When I was growing up this was a very common dish in my house. My Mom would make this super-simple fried tofu at least twice a week as a snack, an appetizer, or a side dish in a larger Asian-style meal. When I visit my mother in Atlanta we eat it at every evening meal. We’ve been eating this same tofu dish for years and years because it is utterly delicious and surprisingly addictive. The mild curd develops unexpected flavors (sweet, a little sour, a little nutty) when fried, and the crisp edges give it textural interest and a nice chew. Dipped in something as simple as soy sauce, maybe with a little fiery chili paste in it, the little soy bean curd pillows are delightfully fun to eat as you pop them in your mouth. When I married Regina I discovered that she too loves this dish, which made me realize anew that fried tofu is ubiquitous in Asia. Fried tofu eclipses class and culture and politics — pretty much everyone who eats it loves it. Certainly my whole family loves it, including my tofu-obsessed father and my eight-year old son Bennet.
Not only is it tasty, but it’s cheap (a pound of tofu is about a buck) and it’s incredibly easy to make, as long as you’re not afraid of frying. And you shouldn’t be intimidated by frying, as long as you are a little careful.
This recipe is simple: cut some tofu and then fry the tofu. Eat the tofu.
Okay, okay, I’ve got a few tips to help impart some understanding on how to make this dish happen.
- Use firm tofu. Any other kind of tofu has a propensity to stick to itself, very tenaciously, in the fryer. Also I prefer organic, non-GMO tofu.
- Press as much water out of the tofu as you can. You can achieve this putting a pound block of tofu on a plate lined with a folded-over kitchen towel. Cover the kitchen towel with a paper towel. Put another paper towel on top of the tofu. Cover that with a small plate. Balance a can of food (tomatoes, olive, beans, what-have-you) on the plate. Press the tofu in this manner for at least an hour to squeeze out excess water.
- When the tofu has exuded some of its water, cut it into cubes or blocks about a 2/3 of an inch thick. Honestly, whatever thickness you want is probably okay. They don’t have to be 100% uniform.
- Fry in good quality oil that can handle high temperatures. I prefer peanut oil for tofu.
- Fry at about 365 – 375° F. If this means you have to invest in a cheap fry thermometer, so be it. You can buy them in most supermarkets for a few bucks.
- Three ways to fry: in about two inches of oil in a wok, in about an inch of oil in a non-stick skillet with high sides, or in a counter-top deep fryer. All methods have advantages and disadvantages. The counter-top fryer is maybe the easiest and it results in a more uniform fry, but the tofu will stick easily to the wire fry basket, meaning you might have to dislodge the tofu halfway through the cooking process. Both the wok and the skillet are easy to work with, but lack the advantage of a thermostat, meaning you’ll have more guesswork when it comes to maintaining a good temperature for the oil. Any stove-top method will involve some degree of oil spatter, so a wire-mesh spatter-guard is highly recommended. Also, in both wok and skillet you’ll need to work more actively to flip the tofu so it cooks on all sides, so be prepared for that.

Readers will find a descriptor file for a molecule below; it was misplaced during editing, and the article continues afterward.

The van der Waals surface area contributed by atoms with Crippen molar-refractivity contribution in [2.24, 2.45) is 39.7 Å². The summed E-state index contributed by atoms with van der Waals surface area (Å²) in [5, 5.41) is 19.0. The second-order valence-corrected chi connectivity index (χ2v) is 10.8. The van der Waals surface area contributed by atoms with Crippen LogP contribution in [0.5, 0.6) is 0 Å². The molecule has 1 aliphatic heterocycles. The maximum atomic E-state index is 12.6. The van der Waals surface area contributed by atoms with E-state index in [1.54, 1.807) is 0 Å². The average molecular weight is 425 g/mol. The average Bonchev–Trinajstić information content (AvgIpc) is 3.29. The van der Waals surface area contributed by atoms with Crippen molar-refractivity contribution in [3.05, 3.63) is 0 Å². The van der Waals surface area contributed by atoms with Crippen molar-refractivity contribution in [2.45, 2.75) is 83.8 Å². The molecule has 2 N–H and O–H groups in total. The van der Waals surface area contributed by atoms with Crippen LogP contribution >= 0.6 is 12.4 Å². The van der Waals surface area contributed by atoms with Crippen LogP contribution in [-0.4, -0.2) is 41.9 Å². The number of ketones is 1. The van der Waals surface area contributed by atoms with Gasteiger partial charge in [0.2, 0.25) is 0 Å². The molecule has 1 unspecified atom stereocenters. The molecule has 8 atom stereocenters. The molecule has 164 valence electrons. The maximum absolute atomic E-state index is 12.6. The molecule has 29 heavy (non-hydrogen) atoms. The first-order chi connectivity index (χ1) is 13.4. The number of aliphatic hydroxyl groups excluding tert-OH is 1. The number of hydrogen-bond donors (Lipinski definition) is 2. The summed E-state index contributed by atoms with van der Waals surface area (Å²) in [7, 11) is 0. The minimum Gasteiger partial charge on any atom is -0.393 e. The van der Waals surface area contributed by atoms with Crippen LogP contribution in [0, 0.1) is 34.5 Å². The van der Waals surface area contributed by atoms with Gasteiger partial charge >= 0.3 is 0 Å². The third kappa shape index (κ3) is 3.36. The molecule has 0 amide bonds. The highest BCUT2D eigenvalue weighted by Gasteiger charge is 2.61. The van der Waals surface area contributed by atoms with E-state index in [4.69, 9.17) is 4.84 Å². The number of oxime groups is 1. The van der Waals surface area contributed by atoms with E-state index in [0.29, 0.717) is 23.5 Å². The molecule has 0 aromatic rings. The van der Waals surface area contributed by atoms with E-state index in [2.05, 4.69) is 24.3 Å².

- Tofu sticks to itself! These tofu cubes want to cling to each other as you fry, so cook only a few pieces at a time. You’ll still need to occasionally use tongs or chopsticks to isolate pieces as you fry or separate pieces that have wandered too close too other.
- Cubed tofu will take about five minutes to crisp uniformly on all sides.
- A lot of people drain their tofu on a plate lined with paper towels. I prefer a sheet pan lined with a cooking rack, so that more oil drips away from the cooked tofu. Either method is fine for beginners.
- Serve the tofu still warm. I like to sprinkle it with a little salt. A pinch of white pepper and five-spice powder is nice for a Sichuan touch. For a more Japanese version, try a sprinkle of furikake or togarashi shichimi.
- For dipping I love dark soy sauce with a dose of sambal oelek or sriracha hot sauce. A touch of sesame oil or dark black vinegar is a nice addition too. For a slight Vietnamese twist try sugary fish sauce mixed with lime juice with some minced garlic and chilis thrown in.
- I usually toss on top some sliced scallion greens and a few cilantro leaves.
I hope you give this simple dish a try. It’s got only one ingredient, it doesn’t take any real skill, and it’s a great dish to practice frying on.